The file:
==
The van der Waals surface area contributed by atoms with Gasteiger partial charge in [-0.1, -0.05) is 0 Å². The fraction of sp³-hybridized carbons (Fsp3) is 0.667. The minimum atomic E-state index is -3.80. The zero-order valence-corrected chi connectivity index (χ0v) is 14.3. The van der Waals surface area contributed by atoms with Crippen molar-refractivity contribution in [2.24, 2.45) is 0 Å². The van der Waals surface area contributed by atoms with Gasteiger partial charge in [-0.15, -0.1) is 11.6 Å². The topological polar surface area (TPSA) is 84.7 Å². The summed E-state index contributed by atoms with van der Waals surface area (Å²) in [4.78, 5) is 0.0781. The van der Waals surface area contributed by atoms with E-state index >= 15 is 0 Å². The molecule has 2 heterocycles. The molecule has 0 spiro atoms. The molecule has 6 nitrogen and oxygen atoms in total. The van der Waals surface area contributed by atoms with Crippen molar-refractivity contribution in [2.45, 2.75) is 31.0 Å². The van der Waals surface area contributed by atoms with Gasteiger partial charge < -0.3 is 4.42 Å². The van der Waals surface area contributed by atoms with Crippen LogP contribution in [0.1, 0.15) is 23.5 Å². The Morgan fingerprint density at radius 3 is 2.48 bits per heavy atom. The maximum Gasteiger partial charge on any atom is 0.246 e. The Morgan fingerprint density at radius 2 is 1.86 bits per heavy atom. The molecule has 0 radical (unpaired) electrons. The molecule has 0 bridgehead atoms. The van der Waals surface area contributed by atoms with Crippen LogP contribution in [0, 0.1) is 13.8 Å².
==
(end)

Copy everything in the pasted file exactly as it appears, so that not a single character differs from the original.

The van der Waals surface area contributed by atoms with Gasteiger partial charge in [-0.1, -0.05) is 0 Å². The fraction of sp³-hybridized carbons (Fsp3) is 0.667. The minimum atomic E-state index is -3.80. The zero-order valence-corrected chi connectivity index (χ0v) is 14.3. The van der Waals surface area contributed by atoms with Crippen molar-refractivity contribution in [2.24, 2.45) is 0 Å². The van der Waals surface area contributed by atoms with Gasteiger partial charge in [-0.15, -0.1) is 11.6 Å². The topological polar surface area (TPSA) is 84.7 Å². The summed E-state index contributed by atoms with van der Waals surface area (Å²) in [4.78, 5) is 0.0781. The van der Waals surface area contributed by atoms with E-state index >= 15 is 0 Å². The molecule has 2 heterocycles. The molecule has 0 spiro atoms. The molecule has 6 nitrogen and oxygen atoms in total. The van der Waals surface area contributed by atoms with Crippen molar-refractivity contribution in [2.45, 2.75) is 31.0 Å². The van der Waals surface area contributed by atoms with Gasteiger partial charge < -0.3 is 4.42 Å². The van der Waals surface area contributed by atoms with Crippen LogP contribution in [0.1, 0.15) is 23.5 Å². The Morgan fingerprint density at radius 3 is 2.48 bits per heavy atom. The maximum Gasteiger partial charge on any atom is 0.246 e. The Morgan fingerprint density at radius 2 is 1.86 bits per heavy atom. The molecule has 0 radical (unpaired) electrons. The molecule has 0 bridgehead atoms. The van der Waals surface area contributed by atoms with Crippen LogP contribution in [0, 0.1) is 13.8 Å².